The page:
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US State Department Warns of Undeclared 'Nuclear Activities' in Iran

US State Department Warns of Undeclared 'Nuclear Activities' in Iran

Wednesday, 20 April, 2022 - 10:00
A number of new generation Iranian centrifuges are seen on display during Iran's National Nuclear Energy Day in Tehran, Iran April 10, 2021. Iranian Presidency Office/WANA (West Asia News Agency)/Handout via REUTERS

In an annual report on compliance with arms control and non-proliferation obligations, the US State Department warned of undeclared nuclear activities conducted by the Iranian regime.


It said that Iran did not cooperate with the efforts of the International Atomic Energy Agency (IAEA), at a time when Iran seeks the removal of US sanctions in exchange for a return to the nuclear agreement.


The annual report of the US State Department highlighted Iran’s efforts to continue enriching uranium and deploying centrifuges in its nuclear facilities, non-compliance with agreements, in addition to covering up a number of undeclared sites that saw nuclear activities.


The report warned that Iran’s continued expansion of uranium enrichment activities would lead to the production of enough fissile material to build a nuclear weapon.


It also noted that although “uranium metal” has conventional civilian and military uses, it is a major enabler for the production of nuclear weapons, because “Iran will need to convert weapons-grade uranium from the gaseous form used in enrichment, to metal to make nuclear weapons components.”


The report emphasized that Iran abandoned the protocol to the Nuclear Non-Proliferation Treaty on February 23, 2021, which “seriously” undermined the verification activities of the IAEA. In this context, it pointed to concerns about possible and undeclared nuclear activities in Iran, including four sites, as evidenced by the IAEA’s ongoing safeguards investigations.


According to the report, the United States continues to assess that Iran is not currently undertaking the major nuclear weapons development activities that it deems necessary to produce a nuclear weapon. However, if Iran manufactures or acquires a nuclear weapon through different means, such actions would violate its obligations under Article II of the Nuclear Non-Proliferation Treaty.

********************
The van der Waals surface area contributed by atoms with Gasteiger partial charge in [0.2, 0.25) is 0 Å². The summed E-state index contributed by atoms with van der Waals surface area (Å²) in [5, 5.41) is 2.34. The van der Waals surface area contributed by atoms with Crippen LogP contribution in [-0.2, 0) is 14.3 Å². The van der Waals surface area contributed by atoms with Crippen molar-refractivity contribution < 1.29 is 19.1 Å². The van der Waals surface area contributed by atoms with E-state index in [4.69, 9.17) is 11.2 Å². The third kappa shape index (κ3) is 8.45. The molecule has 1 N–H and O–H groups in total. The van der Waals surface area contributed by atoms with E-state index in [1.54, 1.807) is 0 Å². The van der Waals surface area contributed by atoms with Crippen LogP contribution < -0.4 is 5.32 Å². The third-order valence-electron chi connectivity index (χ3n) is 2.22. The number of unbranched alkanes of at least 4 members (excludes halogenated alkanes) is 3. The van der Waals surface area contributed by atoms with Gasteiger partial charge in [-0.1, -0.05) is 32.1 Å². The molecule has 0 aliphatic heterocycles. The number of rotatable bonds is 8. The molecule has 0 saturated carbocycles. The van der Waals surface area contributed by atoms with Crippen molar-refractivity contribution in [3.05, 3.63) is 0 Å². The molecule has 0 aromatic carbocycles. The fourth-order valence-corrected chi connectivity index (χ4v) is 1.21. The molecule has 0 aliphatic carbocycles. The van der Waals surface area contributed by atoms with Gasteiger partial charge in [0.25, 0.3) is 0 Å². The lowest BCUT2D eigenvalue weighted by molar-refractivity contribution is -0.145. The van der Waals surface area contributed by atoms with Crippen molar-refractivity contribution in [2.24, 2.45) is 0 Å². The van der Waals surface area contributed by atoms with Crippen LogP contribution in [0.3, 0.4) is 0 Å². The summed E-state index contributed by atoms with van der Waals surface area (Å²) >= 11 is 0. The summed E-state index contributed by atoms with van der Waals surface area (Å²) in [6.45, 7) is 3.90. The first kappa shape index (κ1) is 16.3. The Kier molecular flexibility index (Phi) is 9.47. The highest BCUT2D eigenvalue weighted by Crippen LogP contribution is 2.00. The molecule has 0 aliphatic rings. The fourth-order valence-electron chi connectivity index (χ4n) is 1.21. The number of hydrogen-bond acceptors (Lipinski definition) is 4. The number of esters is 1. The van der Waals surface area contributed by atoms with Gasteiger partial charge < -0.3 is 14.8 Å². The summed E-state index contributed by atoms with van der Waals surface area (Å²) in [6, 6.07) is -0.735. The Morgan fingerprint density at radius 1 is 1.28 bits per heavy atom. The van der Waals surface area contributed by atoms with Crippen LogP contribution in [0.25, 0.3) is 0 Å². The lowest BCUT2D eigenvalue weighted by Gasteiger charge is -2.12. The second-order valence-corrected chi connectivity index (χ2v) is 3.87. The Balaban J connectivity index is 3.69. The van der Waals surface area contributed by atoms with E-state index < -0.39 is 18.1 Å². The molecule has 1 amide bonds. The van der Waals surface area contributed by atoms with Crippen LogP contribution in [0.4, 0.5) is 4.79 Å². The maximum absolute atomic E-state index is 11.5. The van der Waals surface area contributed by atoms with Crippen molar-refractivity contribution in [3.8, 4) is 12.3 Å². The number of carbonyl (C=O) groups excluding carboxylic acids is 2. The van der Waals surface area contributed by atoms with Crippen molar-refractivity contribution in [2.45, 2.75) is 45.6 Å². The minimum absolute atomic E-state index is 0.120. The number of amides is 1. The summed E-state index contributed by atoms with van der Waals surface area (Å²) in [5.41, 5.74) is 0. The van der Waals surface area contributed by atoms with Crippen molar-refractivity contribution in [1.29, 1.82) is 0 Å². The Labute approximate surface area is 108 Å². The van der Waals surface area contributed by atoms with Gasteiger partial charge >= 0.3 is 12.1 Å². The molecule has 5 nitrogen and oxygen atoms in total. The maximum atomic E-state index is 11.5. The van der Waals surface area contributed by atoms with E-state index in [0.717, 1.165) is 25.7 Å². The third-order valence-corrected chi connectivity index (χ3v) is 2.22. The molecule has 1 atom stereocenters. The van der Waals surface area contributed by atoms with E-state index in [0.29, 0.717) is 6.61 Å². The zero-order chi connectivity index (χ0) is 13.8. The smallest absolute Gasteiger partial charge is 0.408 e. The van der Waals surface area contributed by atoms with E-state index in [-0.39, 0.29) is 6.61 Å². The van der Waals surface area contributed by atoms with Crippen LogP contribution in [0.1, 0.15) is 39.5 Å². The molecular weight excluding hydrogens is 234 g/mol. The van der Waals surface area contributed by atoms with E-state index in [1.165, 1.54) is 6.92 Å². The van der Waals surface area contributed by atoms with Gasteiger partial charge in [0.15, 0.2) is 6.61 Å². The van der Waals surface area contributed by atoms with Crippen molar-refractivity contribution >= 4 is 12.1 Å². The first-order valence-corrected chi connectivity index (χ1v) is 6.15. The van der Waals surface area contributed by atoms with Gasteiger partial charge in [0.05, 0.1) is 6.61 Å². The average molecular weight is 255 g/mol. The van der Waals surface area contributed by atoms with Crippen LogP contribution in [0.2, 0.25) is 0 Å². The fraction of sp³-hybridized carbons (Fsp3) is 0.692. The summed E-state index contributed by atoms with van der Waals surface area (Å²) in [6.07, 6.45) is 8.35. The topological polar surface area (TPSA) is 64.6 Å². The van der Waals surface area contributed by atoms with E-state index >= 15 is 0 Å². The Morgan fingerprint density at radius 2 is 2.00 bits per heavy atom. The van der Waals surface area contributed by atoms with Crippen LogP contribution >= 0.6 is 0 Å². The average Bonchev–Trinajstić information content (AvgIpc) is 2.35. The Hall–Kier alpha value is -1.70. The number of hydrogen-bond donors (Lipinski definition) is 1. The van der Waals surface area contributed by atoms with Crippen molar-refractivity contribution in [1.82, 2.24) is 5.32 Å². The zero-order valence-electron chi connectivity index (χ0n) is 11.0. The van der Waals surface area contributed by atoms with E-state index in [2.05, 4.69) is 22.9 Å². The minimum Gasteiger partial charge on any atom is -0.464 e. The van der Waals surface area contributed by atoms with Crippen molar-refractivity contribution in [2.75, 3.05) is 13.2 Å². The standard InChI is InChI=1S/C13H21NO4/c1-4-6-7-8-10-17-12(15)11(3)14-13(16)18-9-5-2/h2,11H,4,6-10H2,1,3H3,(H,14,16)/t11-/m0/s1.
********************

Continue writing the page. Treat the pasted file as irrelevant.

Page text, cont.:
Based on reports provided by the IAEA on the implementation of the Comprehensive Safeguards Agreement and the Additional Protocol, the United States concluded that there remain serious concerns about possible undeclared nuclear material and activities in Iran.


The 56-page report issued by the US State Department added that Iran has not yet provided a reliable explanation for the existence of man-made uranium particles and a full answer to the IAEA’s original questions.


During the reporting period, the IAEA Director-General, Rafael Grossi, repeatedly called on Tehran to fully cooperate with the agency and to provide the necessary information and documents to answer outstanding questions, noting that Iran had not provided technically reliable or satisfactory answers to the agency’s inquiries.


The report noted that atomic energy inspectors have been subjected to inappropriate treatment, which is inconsistent with internationally accepted security practices, such as invasive body searches by Iranian security personnel at nuclear facilities.


According to the report, one year after the United States withdrew from the 2015 nuclear agreement, Iran announced its intention to gradually begin expanding its nuclear program. Tehran enacted a law entitled, “The Strategic Action Plan for Lifting Sanctions and Protecting the Interests of the Iranian Nation,” which required the Iranian government to further expand Iran’s nuclear activities in the event that the nuclear agreement was not implemented. Expansion activities included the production of 20 percent enriched uranium, the installation of advanced centrifuges and reduced cooperation with the IAEA. Production was later expanded to 60 percent, shortly after the explosion in April 11 last year, which caused a power blackout at Iran’s Natanz fuel enrichment plant and a number of centrifuge failures.


The report referred to commercial satellite images, which indicated that the TESA workshop for the manufacture of centrifuge components in Karaj was damaged by a drone attack on June 23 last year 2021. Iran claimed that atomic energy cameras may have been hacked, which facilitated the attack, pushing Iran to reject the access of atomic energy inspectors to the site.


The report comes as US lawmakers, from both Republican and Democrat camps, are increasingly opposed to President Joe Biden’s efforts to return to the nuclear agreement with Iran.


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